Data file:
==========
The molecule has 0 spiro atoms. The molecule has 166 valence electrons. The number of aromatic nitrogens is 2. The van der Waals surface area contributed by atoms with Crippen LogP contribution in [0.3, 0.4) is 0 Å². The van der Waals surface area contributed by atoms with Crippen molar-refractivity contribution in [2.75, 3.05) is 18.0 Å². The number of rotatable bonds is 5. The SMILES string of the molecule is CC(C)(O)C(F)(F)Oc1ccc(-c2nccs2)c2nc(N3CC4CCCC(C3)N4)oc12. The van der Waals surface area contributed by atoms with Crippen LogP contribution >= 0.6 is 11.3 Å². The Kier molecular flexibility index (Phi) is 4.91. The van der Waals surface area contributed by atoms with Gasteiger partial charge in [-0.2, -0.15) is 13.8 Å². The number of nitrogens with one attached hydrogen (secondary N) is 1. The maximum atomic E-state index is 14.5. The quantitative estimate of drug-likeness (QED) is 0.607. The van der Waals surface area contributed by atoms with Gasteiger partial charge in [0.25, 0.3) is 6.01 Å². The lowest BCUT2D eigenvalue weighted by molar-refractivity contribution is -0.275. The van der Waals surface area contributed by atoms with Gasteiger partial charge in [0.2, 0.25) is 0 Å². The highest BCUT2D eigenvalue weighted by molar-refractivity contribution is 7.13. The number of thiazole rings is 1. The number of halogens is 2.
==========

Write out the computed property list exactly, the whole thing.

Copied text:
The molecule has 0 spiro atoms. The molecule has 166 valence electrons. The number of aromatic nitrogens is 2. The van der Waals surface area contributed by atoms with Crippen LogP contribution in [0.3, 0.4) is 0 Å². The van der Waals surface area contributed by atoms with Crippen molar-refractivity contribution in [2.75, 3.05) is 18.0 Å². The number of rotatable bonds is 5. The SMILES string of the molecule is CC(C)(O)C(F)(F)Oc1ccc(-c2nccs2)c2nc(N3CC4CCCC(C3)N4)oc12. The van der Waals surface area contributed by atoms with Crippen LogP contribution >= 0.6 is 11.3 Å². The Kier molecular flexibility index (Phi) is 4.91. The van der Waals surface area contributed by atoms with Gasteiger partial charge in [-0.2, -0.15) is 13.8 Å². The number of nitrogens with one attached hydrogen (secondary N) is 1. The maximum atomic E-state index is 14.5. The quantitative estimate of drug-likeness (QED) is 0.607. The van der Waals surface area contributed by atoms with Gasteiger partial charge in [0.25, 0.3) is 6.01 Å². The lowest BCUT2D eigenvalue weighted by molar-refractivity contribution is -0.275. The van der Waals surface area contributed by atoms with Gasteiger partial charge in [0.2, 0.25) is 0 Å². The highest BCUT2D eigenvalue weighted by molar-refractivity contribution is 7.13. The number of thiazole rings is 1. The number of halogens is 2.